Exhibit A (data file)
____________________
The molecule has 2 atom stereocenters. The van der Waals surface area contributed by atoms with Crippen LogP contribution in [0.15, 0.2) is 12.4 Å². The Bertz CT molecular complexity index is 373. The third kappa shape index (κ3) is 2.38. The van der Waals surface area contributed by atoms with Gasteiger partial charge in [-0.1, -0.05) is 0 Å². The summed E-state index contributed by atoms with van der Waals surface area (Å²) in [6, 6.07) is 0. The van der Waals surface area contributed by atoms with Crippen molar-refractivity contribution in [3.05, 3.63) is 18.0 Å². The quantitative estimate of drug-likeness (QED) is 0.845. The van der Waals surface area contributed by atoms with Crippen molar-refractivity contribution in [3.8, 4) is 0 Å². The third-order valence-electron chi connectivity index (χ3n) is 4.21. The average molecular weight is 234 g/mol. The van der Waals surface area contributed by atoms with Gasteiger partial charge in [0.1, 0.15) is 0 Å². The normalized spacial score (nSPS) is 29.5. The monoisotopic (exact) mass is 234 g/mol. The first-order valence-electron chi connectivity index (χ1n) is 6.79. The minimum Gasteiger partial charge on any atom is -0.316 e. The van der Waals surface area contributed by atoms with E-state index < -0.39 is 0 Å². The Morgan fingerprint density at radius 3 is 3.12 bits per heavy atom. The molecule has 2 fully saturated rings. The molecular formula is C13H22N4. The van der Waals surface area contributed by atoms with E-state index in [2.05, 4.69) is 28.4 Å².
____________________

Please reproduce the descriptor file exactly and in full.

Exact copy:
The molecule has 2 atom stereocenters. The van der Waals surface area contributed by atoms with Crippen LogP contribution in [0.15, 0.2) is 12.4 Å². The Bertz CT molecular complexity index is 373. The third kappa shape index (κ3) is 2.38. The van der Waals surface area contributed by atoms with Gasteiger partial charge in [-0.1, -0.05) is 0 Å². The summed E-state index contributed by atoms with van der Waals surface area (Å²) in [6, 6.07) is 0. The van der Waals surface area contributed by atoms with Crippen molar-refractivity contribution in [3.05, 3.63) is 18.0 Å². The quantitative estimate of drug-likeness (QED) is 0.845. The van der Waals surface area contributed by atoms with Crippen molar-refractivity contribution in [3.8, 4) is 0 Å². The third-order valence-electron chi connectivity index (χ3n) is 4.21. The average molecular weight is 234 g/mol. The van der Waals surface area contributed by atoms with Gasteiger partial charge in [0.1, 0.15) is 0 Å². The normalized spacial score (nSPS) is 29.5. The monoisotopic (exact) mass is 234 g/mol. The first-order valence-electron chi connectivity index (χ1n) is 6.79. The minimum Gasteiger partial charge on any atom is -0.316 e. The van der Waals surface area contributed by atoms with E-state index < -0.39 is 0 Å². The Morgan fingerprint density at radius 3 is 3.12 bits per heavy atom. The molecule has 2 fully saturated rings. The molecular formula is C13H22N4. The van der Waals surface area contributed by atoms with E-state index in [2.05, 4.69) is 28.4 Å².